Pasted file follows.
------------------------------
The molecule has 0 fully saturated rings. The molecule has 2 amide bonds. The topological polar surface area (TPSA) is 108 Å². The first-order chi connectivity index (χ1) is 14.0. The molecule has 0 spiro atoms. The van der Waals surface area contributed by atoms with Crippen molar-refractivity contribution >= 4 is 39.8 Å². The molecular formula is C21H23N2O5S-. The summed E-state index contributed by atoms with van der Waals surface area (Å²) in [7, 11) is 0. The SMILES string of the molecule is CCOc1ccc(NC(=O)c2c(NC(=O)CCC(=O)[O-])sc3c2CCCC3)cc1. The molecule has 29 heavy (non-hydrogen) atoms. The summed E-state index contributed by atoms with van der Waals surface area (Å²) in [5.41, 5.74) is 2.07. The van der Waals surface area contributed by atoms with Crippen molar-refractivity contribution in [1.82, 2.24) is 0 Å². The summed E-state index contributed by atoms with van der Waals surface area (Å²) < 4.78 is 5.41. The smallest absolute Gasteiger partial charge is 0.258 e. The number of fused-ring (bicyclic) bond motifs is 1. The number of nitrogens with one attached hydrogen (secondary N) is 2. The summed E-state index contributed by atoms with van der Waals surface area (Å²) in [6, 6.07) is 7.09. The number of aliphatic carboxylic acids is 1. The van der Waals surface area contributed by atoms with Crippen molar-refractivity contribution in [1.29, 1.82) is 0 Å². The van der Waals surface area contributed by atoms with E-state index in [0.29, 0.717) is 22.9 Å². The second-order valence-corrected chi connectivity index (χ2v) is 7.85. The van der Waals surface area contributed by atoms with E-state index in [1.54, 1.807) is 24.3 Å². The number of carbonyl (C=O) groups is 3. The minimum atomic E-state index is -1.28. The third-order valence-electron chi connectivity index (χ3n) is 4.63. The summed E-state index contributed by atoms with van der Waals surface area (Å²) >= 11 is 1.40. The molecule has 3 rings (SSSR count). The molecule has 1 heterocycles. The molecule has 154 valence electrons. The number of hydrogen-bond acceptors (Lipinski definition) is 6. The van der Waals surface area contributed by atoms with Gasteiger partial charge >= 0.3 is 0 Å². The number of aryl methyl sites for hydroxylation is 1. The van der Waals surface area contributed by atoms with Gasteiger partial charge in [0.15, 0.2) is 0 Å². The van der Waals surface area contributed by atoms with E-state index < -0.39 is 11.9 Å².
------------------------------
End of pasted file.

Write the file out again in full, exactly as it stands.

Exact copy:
The molecule has 0 fully saturated rings. The molecule has 2 amide bonds. The topological polar surface area (TPSA) is 108 Å². The first-order chi connectivity index (χ1) is 14.0. The molecule has 0 spiro atoms. The van der Waals surface area contributed by atoms with Crippen molar-refractivity contribution >= 4 is 39.8 Å². The molecular formula is C21H23N2O5S-. The summed E-state index contributed by atoms with van der Waals surface area (Å²) in [7, 11) is 0. The SMILES string of the molecule is CCOc1ccc(NC(=O)c2c(NC(=O)CCC(=O)[O-])sc3c2CCCC3)cc1. The molecule has 29 heavy (non-hydrogen) atoms. The summed E-state index contributed by atoms with van der Waals surface area (Å²) in [5.41, 5.74) is 2.07. The van der Waals surface area contributed by atoms with Crippen molar-refractivity contribution in [1.82, 2.24) is 0 Å². The summed E-state index contributed by atoms with van der Waals surface area (Å²) < 4.78 is 5.41. The smallest absolute Gasteiger partial charge is 0.258 e. The number of fused-ring (bicyclic) bond motifs is 1. The number of nitrogens with one attached hydrogen (secondary N) is 2. The summed E-state index contributed by atoms with van der Waals surface area (Å²) in [6, 6.07) is 7.09. The number of aliphatic carboxylic acids is 1. The van der Waals surface area contributed by atoms with Crippen molar-refractivity contribution in [1.29, 1.82) is 0 Å². The van der Waals surface area contributed by atoms with E-state index in [0.29, 0.717) is 22.9 Å². The second-order valence-corrected chi connectivity index (χ2v) is 7.85. The van der Waals surface area contributed by atoms with E-state index in [1.54, 1.807) is 24.3 Å². The number of carbonyl (C=O) groups is 3. The minimum atomic E-state index is -1.28. The third-order valence-electron chi connectivity index (χ3n) is 4.63. The summed E-state index contributed by atoms with van der Waals surface area (Å²) >= 11 is 1.40. The molecule has 3 rings (SSSR count). The molecule has 1 heterocycles. The molecule has 154 valence electrons. The number of hydrogen-bond acceptors (Lipinski definition) is 6. The van der Waals surface area contributed by atoms with Gasteiger partial charge >= 0.3 is 0 Å². The number of aryl methyl sites for hydroxylation is 1. The van der Waals surface area contributed by atoms with Gasteiger partial charge in [0.15, 0.2) is 0 Å². The van der Waals surface area contributed by atoms with E-state index < -0.39 is 11.9 Å².